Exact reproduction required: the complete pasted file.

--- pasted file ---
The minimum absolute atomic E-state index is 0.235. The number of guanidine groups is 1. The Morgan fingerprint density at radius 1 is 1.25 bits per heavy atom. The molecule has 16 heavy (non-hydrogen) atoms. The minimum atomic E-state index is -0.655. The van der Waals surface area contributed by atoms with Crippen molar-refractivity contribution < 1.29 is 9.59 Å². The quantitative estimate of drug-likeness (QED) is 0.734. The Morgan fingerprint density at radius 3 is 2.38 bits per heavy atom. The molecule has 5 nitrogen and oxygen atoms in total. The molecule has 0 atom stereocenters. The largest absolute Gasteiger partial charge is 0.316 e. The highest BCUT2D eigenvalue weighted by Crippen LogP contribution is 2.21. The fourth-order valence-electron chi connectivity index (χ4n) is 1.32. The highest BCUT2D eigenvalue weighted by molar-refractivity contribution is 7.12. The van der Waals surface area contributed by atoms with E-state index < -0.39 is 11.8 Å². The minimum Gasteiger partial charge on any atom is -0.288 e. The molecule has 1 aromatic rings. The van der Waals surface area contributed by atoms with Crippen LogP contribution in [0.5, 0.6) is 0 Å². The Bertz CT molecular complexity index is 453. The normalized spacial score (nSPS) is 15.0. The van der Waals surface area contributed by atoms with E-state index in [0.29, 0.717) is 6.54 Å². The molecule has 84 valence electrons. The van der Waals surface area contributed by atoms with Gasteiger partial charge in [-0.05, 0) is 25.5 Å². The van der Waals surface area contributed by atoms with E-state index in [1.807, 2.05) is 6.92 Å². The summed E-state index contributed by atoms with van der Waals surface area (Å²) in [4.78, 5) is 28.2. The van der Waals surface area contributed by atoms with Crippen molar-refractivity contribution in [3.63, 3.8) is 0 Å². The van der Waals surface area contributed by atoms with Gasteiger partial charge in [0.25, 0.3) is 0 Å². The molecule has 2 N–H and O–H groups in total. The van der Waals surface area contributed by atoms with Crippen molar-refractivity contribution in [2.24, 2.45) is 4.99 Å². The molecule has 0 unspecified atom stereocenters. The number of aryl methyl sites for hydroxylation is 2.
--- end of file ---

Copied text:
The minimum absolute atomic E-state index is 0.235. The number of guanidine groups is 1. The Morgan fingerprint density at radius 1 is 1.25 bits per heavy atom. The molecule has 16 heavy (non-hydrogen) atoms. The minimum atomic E-state index is -0.655. The van der Waals surface area contributed by atoms with Crippen molar-refractivity contribution < 1.29 is 9.59 Å². The quantitative estimate of drug-likeness (QED) is 0.734. The Morgan fingerprint density at radius 3 is 2.38 bits per heavy atom. The molecule has 5 nitrogen and oxygen atoms in total. The molecule has 0 atom stereocenters. The largest absolute Gasteiger partial charge is 0.316 e. The highest BCUT2D eigenvalue weighted by Crippen LogP contribution is 2.21. The fourth-order valence-electron chi connectivity index (χ4n) is 1.32. The highest BCUT2D eigenvalue weighted by molar-refractivity contribution is 7.12. The van der Waals surface area contributed by atoms with E-state index < -0.39 is 11.8 Å². The minimum Gasteiger partial charge on any atom is -0.288 e. The molecule has 1 aromatic rings. The van der Waals surface area contributed by atoms with Crippen LogP contribution in [0.5, 0.6) is 0 Å². The Bertz CT molecular complexity index is 453. The normalized spacial score (nSPS) is 15.0. The van der Waals surface area contributed by atoms with E-state index in [0.29, 0.717) is 6.54 Å². The molecule has 84 valence electrons. The van der Waals surface area contributed by atoms with Gasteiger partial charge in [-0.05, 0) is 25.5 Å². The van der Waals surface area contributed by atoms with E-state index in [1.807, 2.05) is 6.92 Å². The summed E-state index contributed by atoms with van der Waals surface area (Å²) in [4.78, 5) is 28.2. The van der Waals surface area contributed by atoms with Crippen molar-refractivity contribution in [3.63, 3.8) is 0 Å². The van der Waals surface area contributed by atoms with Gasteiger partial charge in [0.25, 0.3) is 0 Å². The molecule has 2 N–H and O–H groups in total. The van der Waals surface area contributed by atoms with Crippen molar-refractivity contribution in [2.24, 2.45) is 4.99 Å². The molecule has 0 unspecified atom stereocenters. The number of aryl methyl sites for hydroxylation is 2.